The proposed revisions are largely designed to describe more accurately the reality of the agencies' current practice. FTC Chairman Jon Leibowitz announced that "Eighteen years have passed since the Horizontal Merger Guidelines were revised. During that time the agencies' approach has evolved significantly, and the Guidelines should reflect that."2 In addition, the revisions incorporate concepts previously discussed in the agencies' "Commentary on the Horizontal Merger Guidelines" document, circulated in March 2006.3
A major theme of the revisions is that the agencies have moved away from a rigid, structured market analysis in favor of a more fluid approach, tailored to each transaction. The revised Guidelines stress that merger analysis "is a fact-specific process through which the agencies ... apply a range of analytical tools."4 Accordingly, they emphasize that merger analysis need not begin with, nor focus on, market definition or concentration in the relevant market.
To underscore this new, more flexible analytical framework, the agencies incorporated a new section addressing "Evidence of Adverse Competitive Effects." This portion of the proposed revised Guidelines outlines the wide variety of types and sources of evidence that an agency might gather to build its case. In addition to assessing market shares and concentration, the agencies typically search for historical "natural experiments" to compare market behavior before and after changed conditions; evidence of direct competition between the parties; the potential for the loss of a "maverick" party through the merger; and, if the merger has already been consummated, any evidence of actual adverse effects on competition. Typical sources of this evidence include the merging parties, their customers, and any other industry participants, such as competitors, industry associations, or firms that sell complementary goods.5
The proposed revisions include several other notable changes, including:
- A streamlined discussion of how the agencies evaluate market entry, although the analysis continues to focus on timeliness, likelihood, and sufficiency of entry. Notably, the draft removed the 1992 Horizontal Merger Guidelines' explicit presumption that entry will be considered timely only if it can be achieved within two years.6
- An expanded section on unilateral effects, including a discussion regarding the evaluation of industries in which sales are conducted through formal or informal auction processes. Among other things, the agencies will examine the frequency with which one of the parties to the merger had been the runner-up when the other party won the business. This has been the agencies' practice, but was not explained in the Guidelines.7
- A recognition that one of the potential consequences of a merger is a loss of variety because the merger may result in cessation of one of the party's offerings. The agencies will examine whether this will lead to a "demonstrable loss of significant value to customers over and above any price effects," and consider whether a merged entity would spur or impair product innovation. The Guidelines also note that not all variety reductions should be considered anticompetitive because some simply may reflect efficient consolidation.8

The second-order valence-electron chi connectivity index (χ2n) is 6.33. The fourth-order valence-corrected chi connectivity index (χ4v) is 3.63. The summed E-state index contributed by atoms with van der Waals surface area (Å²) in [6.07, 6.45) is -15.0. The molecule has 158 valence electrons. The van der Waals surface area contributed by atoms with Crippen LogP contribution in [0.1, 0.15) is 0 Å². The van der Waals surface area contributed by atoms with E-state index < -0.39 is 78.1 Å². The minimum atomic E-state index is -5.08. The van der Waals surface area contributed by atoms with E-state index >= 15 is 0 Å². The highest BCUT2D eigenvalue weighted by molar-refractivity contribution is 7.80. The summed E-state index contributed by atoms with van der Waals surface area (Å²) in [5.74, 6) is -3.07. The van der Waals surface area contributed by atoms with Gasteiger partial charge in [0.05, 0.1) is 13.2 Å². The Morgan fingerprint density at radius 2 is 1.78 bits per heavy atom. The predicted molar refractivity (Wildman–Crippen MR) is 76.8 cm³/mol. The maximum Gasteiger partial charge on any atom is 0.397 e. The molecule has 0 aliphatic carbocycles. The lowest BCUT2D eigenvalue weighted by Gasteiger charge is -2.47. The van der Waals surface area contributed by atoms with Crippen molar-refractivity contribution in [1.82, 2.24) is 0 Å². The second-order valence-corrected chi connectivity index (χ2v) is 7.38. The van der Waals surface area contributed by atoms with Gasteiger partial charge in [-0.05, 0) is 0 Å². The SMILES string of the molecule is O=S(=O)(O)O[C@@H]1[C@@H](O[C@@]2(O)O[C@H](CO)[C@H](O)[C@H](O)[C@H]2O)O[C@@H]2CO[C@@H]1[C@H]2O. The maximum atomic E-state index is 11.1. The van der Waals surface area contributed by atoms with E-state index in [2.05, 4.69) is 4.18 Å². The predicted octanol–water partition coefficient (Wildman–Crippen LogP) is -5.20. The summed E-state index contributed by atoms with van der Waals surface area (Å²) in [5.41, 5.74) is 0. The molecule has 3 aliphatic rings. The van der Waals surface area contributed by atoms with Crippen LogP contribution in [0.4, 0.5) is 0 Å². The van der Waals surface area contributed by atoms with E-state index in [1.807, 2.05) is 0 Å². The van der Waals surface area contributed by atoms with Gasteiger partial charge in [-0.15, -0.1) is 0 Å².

- Loosening the market categories as measured by the Herfindahl-Hirschman Index (HHI): "unconcentrated" markets are now those with an HHI below 1,500 (formerly 1,000); "moderately concentrated" markets extend to an HHI of 2,500 (formerly 1,800); and concentrated markets are where the HHI measures above 2,500.9
- A new section that elaborates on the approach the agencies will take to considering whether powerful buyers would prevent the merging parties from raising prices. Although the Guidelines observe that the existence of powerful buyers, standing alone, will not dispel concerns about anticompetitive effects, the agencies will consider whether large purchasers could serve as a bulwark against anticompetitive behavior. The section also notes that "even if some powerful buyers could protect themselves, the Agencies also [will] consider whether market power can be exercised against other buyers."10
The updated changes do not appear to signify any revolutionary departure from current merger analysis. Rather, the changes generally seem to memorialize the methodologies already implemented at the agencies. The revised Guidelines, once finalized, should serve as a more useful guide to parties seeking to understand how the agencies are likely to evaluate a proposed merger.
The FTC is accepting comments on the draft until May 20. To review the proposed revisions of the Horizontal Merger Guidelines, click here. The FTC also has a page on the entire Guidelines revision process (found here), including transcripts from the workshops and submissions to the workshops.
Please contact any member of the WilmerHale Antitrust and Competition Practice if you have any questions about the proposed Guidelines or would like assistance in preparing comments.
1See Christine Varney, "Merger Guidelines Workshops," September 22, 2009 (available here).
2See "Federal Trade Commission Seeks Views on Proposed Update of the Horizontal Merger Guidelines," April 20, 2010 (available here).
3See "Commentary on the Horizontal Merger Guidelines," March 2006 (available here).
4 Revised Guidelines at 1.
5 Revised Guidelines at 3–6.
6 Revised Guidelines at 27–29.
7 Revised Guidelines at 20–24.
8 Revised Guidelines at 18–19.
9 Revised Guidelines at 23–24.
10 Revised Guidelines at 26–27.